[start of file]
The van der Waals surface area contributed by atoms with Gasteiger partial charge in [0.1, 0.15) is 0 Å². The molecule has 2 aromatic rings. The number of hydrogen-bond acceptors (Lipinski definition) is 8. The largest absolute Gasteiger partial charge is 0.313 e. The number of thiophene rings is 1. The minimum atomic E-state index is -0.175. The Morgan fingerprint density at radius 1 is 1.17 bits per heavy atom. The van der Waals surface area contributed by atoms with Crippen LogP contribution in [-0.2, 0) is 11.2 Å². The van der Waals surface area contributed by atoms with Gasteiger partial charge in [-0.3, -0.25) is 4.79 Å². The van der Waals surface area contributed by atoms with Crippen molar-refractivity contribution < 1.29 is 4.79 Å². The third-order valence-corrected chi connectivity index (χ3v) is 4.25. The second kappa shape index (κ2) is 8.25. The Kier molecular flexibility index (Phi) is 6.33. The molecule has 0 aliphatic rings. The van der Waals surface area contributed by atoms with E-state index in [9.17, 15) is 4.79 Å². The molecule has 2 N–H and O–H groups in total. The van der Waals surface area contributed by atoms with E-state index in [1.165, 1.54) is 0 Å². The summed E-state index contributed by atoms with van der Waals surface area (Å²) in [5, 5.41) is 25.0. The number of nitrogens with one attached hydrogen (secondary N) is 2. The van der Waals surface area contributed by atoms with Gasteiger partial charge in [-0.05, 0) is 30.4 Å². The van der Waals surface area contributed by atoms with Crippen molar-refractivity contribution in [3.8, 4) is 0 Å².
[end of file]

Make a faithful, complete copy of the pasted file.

The van der Waals surface area contributed by atoms with Gasteiger partial charge in [0.1, 0.15) is 0 Å². The molecule has 2 aromatic rings. The number of hydrogen-bond acceptors (Lipinski definition) is 8. The largest absolute Gasteiger partial charge is 0.313 e. The number of thiophene rings is 1. The minimum atomic E-state index is -0.175. The Morgan fingerprint density at radius 1 is 1.17 bits per heavy atom. The van der Waals surface area contributed by atoms with Crippen LogP contribution in [-0.2, 0) is 11.2 Å². The van der Waals surface area contributed by atoms with Gasteiger partial charge in [-0.3, -0.25) is 4.79 Å². The van der Waals surface area contributed by atoms with Crippen molar-refractivity contribution < 1.29 is 4.79 Å². The third-order valence-corrected chi connectivity index (χ3v) is 4.25. The second kappa shape index (κ2) is 8.25. The Kier molecular flexibility index (Phi) is 6.33. The molecule has 0 aliphatic rings. The van der Waals surface area contributed by atoms with E-state index in [9.17, 15) is 4.79 Å². The molecule has 2 N–H and O–H groups in total. The van der Waals surface area contributed by atoms with E-state index in [1.165, 1.54) is 0 Å². The summed E-state index contributed by atoms with van der Waals surface area (Å²) in [5, 5.41) is 25.0. The number of nitrogens with one attached hydrogen (secondary N) is 2. The van der Waals surface area contributed by atoms with Gasteiger partial charge in [-0.05, 0) is 30.4 Å². The van der Waals surface area contributed by atoms with Crippen molar-refractivity contribution in [3.8, 4) is 0 Å².